Reference > Brewer’s Dictionary > Taf’fata or Taffety.

E. Cobham Brewer 1810–1897. Dictionary of Phrase and Fable. 1898.
Taf’fata or Taffety.
A fabric made of silk; at one time it was watered; hence Taylor says, “No taffaty more changeable than they.” “Notre mot taffeta est formé, par onomatopée, du bruit que fait cette étoffe.” (Francisque-Michel.)   1
        The fabric has often changed its character. At one time it was silk and linen, at another silk and wool. In the eighteenth century it was lustrous silk, sometimes striped with gold.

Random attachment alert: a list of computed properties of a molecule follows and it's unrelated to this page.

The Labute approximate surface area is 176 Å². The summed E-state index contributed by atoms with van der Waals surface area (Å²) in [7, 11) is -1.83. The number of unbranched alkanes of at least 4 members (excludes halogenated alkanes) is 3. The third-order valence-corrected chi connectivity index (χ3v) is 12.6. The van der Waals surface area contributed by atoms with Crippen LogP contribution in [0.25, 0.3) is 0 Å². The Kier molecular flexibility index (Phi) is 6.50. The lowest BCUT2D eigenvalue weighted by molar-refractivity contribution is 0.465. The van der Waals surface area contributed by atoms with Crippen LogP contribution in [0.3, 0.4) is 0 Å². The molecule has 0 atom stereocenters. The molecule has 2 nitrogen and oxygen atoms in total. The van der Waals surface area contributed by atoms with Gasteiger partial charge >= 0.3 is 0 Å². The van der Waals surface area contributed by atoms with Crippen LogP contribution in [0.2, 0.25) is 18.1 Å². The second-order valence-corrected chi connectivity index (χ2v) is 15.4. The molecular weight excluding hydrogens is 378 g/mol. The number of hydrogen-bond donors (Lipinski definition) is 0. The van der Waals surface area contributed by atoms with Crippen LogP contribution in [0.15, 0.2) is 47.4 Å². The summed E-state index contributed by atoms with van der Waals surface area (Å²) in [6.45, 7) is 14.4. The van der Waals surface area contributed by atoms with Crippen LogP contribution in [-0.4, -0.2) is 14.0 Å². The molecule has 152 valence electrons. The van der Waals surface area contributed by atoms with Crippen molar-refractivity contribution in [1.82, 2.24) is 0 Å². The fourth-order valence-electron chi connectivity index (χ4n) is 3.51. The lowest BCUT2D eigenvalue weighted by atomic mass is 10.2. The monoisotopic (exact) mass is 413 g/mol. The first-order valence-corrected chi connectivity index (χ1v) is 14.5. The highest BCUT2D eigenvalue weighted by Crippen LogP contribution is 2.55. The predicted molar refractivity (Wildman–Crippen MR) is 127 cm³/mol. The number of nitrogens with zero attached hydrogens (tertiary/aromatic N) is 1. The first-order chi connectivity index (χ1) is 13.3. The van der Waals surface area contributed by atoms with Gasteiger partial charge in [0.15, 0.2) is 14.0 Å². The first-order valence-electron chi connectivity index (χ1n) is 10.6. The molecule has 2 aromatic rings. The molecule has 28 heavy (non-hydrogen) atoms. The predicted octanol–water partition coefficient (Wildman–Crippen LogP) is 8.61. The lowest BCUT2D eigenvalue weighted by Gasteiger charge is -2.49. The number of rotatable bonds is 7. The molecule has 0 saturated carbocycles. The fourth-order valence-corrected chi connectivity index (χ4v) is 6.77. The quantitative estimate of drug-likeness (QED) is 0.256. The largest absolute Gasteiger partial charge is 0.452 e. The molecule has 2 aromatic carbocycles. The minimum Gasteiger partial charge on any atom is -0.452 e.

Taffata phrases. Smooth sleek phrases, euphemisms. We also use the words fustian, stuff, silken, shoddy, buckram, velvet, satin, lutestring, etc., etc., to qualify phrases and literary compositions spoken or written.   2
“Taffata phrases, silken terms precise,
Three-piled hyperpoles.”
Shakespeare: Love’s Labour’s Lost, v. 2.



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